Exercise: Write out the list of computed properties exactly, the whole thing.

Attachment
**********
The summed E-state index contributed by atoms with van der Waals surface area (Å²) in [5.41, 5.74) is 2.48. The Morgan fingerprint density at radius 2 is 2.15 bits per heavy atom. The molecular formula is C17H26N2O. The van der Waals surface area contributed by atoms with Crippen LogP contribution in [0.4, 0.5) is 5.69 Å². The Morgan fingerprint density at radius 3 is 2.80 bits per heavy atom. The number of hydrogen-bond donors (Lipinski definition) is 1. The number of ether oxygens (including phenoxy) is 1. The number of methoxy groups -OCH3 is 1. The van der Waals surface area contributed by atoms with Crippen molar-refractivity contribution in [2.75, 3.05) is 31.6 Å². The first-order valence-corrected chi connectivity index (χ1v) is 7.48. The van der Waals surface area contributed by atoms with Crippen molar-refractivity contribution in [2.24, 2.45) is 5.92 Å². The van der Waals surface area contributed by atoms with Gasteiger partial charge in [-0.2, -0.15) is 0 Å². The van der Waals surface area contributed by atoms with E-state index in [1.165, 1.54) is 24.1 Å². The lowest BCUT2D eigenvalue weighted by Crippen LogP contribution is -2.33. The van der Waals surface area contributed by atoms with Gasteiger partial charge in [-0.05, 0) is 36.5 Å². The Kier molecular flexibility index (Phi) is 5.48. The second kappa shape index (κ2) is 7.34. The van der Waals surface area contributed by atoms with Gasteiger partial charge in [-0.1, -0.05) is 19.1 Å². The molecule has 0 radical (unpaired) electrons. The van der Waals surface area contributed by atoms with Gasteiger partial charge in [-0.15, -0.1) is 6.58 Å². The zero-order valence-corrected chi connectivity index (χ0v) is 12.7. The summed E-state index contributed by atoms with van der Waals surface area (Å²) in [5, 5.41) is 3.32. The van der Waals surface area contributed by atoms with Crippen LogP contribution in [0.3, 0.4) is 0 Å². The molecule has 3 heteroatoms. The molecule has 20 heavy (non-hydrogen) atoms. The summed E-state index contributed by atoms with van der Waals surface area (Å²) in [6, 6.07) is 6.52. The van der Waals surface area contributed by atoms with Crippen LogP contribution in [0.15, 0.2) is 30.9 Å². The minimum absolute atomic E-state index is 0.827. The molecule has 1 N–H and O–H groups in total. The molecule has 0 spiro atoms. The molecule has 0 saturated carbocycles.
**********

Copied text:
The summed E-state index contributed by atoms with van der Waals surface area (Å²) in [5.41, 5.74) is 2.48. The Morgan fingerprint density at radius 2 is 2.15 bits per heavy atom. The molecular formula is C17H26N2O. The van der Waals surface area contributed by atoms with Crippen LogP contribution in [0.4, 0.5) is 5.69 Å². The Morgan fingerprint density at radius 3 is 2.80 bits per heavy atom. The number of hydrogen-bond donors (Lipinski definition) is 1. The number of ether oxygens (including phenoxy) is 1. The number of methoxy groups -OCH3 is 1. The van der Waals surface area contributed by atoms with Crippen molar-refractivity contribution in [2.75, 3.05) is 31.6 Å². The first-order valence-corrected chi connectivity index (χ1v) is 7.48. The van der Waals surface area contributed by atoms with Crippen molar-refractivity contribution in [2.24, 2.45) is 5.92 Å². The van der Waals surface area contributed by atoms with Gasteiger partial charge in [-0.2, -0.15) is 0 Å². The van der Waals surface area contributed by atoms with E-state index in [1.165, 1.54) is 24.1 Å². The lowest BCUT2D eigenvalue weighted by Crippen LogP contribution is -2.33. The van der Waals surface area contributed by atoms with Gasteiger partial charge in [-0.05, 0) is 36.5 Å². The Kier molecular flexibility index (Phi) is 5.48. The second kappa shape index (κ2) is 7.34. The van der Waals surface area contributed by atoms with Gasteiger partial charge in [-0.1, -0.05) is 19.1 Å². The molecule has 0 radical (unpaired) electrons. The van der Waals surface area contributed by atoms with Gasteiger partial charge in [-0.15, -0.1) is 6.58 Å². The zero-order valence-corrected chi connectivity index (χ0v) is 12.7. The summed E-state index contributed by atoms with van der Waals surface area (Å²) in [5, 5.41) is 3.32. The van der Waals surface area contributed by atoms with Crippen LogP contribution in [0.3, 0.4) is 0 Å². The molecule has 3 heteroatoms. The molecule has 20 heavy (non-hydrogen) atoms. The summed E-state index contributed by atoms with van der Waals surface area (Å²) in [6, 6.07) is 6.52. The van der Waals surface area contributed by atoms with Crippen LogP contribution in [0.15, 0.2) is 30.9 Å². The minimum absolute atomic E-state index is 0.827. The molecule has 1 N–H and O–H groups in total. The molecule has 0 spiro atoms. The molecule has 0 saturated carbocycles.